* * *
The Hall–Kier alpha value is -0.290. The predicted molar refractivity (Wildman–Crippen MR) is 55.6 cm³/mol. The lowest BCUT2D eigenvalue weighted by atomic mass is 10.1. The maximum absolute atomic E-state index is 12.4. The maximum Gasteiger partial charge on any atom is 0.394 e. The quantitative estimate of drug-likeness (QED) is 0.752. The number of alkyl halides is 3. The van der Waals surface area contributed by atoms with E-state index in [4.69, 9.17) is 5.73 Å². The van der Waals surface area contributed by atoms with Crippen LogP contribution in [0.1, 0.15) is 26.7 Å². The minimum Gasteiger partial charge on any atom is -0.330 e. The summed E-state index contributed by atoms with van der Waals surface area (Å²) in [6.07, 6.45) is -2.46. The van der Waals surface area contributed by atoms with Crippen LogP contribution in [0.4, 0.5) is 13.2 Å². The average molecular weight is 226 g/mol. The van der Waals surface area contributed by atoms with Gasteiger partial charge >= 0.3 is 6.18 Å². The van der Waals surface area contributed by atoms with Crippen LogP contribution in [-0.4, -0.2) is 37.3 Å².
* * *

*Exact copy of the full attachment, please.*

The Hall–Kier alpha value is -0.290. The predicted molar refractivity (Wildman–Crippen MR) is 55.6 cm³/mol. The lowest BCUT2D eigenvalue weighted by atomic mass is 10.1. The maximum absolute atomic E-state index is 12.4. The maximum Gasteiger partial charge on any atom is 0.394 e. The quantitative estimate of drug-likeness (QED) is 0.752. The number of alkyl halides is 3. The van der Waals surface area contributed by atoms with E-state index in [4.69, 9.17) is 5.73 Å². The van der Waals surface area contributed by atoms with Crippen LogP contribution in [0.1, 0.15) is 26.7 Å². The minimum Gasteiger partial charge on any atom is -0.330 e. The summed E-state index contributed by atoms with van der Waals surface area (Å²) in [6.07, 6.45) is -2.46. The van der Waals surface area contributed by atoms with Crippen LogP contribution in [0.4, 0.5) is 13.2 Å². The average molecular weight is 226 g/mol. The van der Waals surface area contributed by atoms with Gasteiger partial charge >= 0.3 is 6.18 Å². The van der Waals surface area contributed by atoms with Crippen LogP contribution in [-0.4, -0.2) is 37.3 Å².